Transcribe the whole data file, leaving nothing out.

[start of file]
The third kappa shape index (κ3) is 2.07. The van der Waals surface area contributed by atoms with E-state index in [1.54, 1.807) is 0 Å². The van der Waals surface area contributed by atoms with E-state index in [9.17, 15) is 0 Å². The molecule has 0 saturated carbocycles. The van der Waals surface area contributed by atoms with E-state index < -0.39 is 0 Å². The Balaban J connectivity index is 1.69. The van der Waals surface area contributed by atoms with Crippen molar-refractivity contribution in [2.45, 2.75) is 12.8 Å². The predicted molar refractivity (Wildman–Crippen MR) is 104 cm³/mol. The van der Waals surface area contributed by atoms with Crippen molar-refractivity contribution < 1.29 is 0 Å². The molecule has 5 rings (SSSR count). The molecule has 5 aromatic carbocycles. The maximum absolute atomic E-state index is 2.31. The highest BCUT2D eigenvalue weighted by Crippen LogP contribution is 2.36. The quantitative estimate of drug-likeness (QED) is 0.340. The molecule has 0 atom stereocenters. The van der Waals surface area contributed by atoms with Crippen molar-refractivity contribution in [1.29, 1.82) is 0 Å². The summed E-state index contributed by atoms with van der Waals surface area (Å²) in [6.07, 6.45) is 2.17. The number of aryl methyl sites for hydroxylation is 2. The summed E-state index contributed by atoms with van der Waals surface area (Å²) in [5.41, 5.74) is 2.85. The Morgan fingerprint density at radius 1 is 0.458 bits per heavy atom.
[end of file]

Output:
The third kappa shape index (κ3) is 2.07. The van der Waals surface area contributed by atoms with E-state index in [1.54, 1.807) is 0 Å². The van der Waals surface area contributed by atoms with E-state index in [9.17, 15) is 0 Å². The molecule has 0 saturated carbocycles. The van der Waals surface area contributed by atoms with E-state index < -0.39 is 0 Å². The Balaban J connectivity index is 1.69. The van der Waals surface area contributed by atoms with Crippen molar-refractivity contribution in [2.45, 2.75) is 12.8 Å². The predicted molar refractivity (Wildman–Crippen MR) is 104 cm³/mol. The van der Waals surface area contributed by atoms with Crippen molar-refractivity contribution < 1.29 is 0 Å². The molecule has 5 rings (SSSR count). The molecule has 5 aromatic carbocycles. The maximum absolute atomic E-state index is 2.31. The highest BCUT2D eigenvalue weighted by Crippen LogP contribution is 2.36. The quantitative estimate of drug-likeness (QED) is 0.340. The molecule has 0 atom stereocenters. The van der Waals surface area contributed by atoms with Crippen molar-refractivity contribution in [1.29, 1.82) is 0 Å². The summed E-state index contributed by atoms with van der Waals surface area (Å²) in [6.07, 6.45) is 2.17. The number of aryl methyl sites for hydroxylation is 2. The summed E-state index contributed by atoms with van der Waals surface area (Å²) in [5.41, 5.74) is 2.85. The Morgan fingerprint density at radius 1 is 0.458 bits per heavy atom.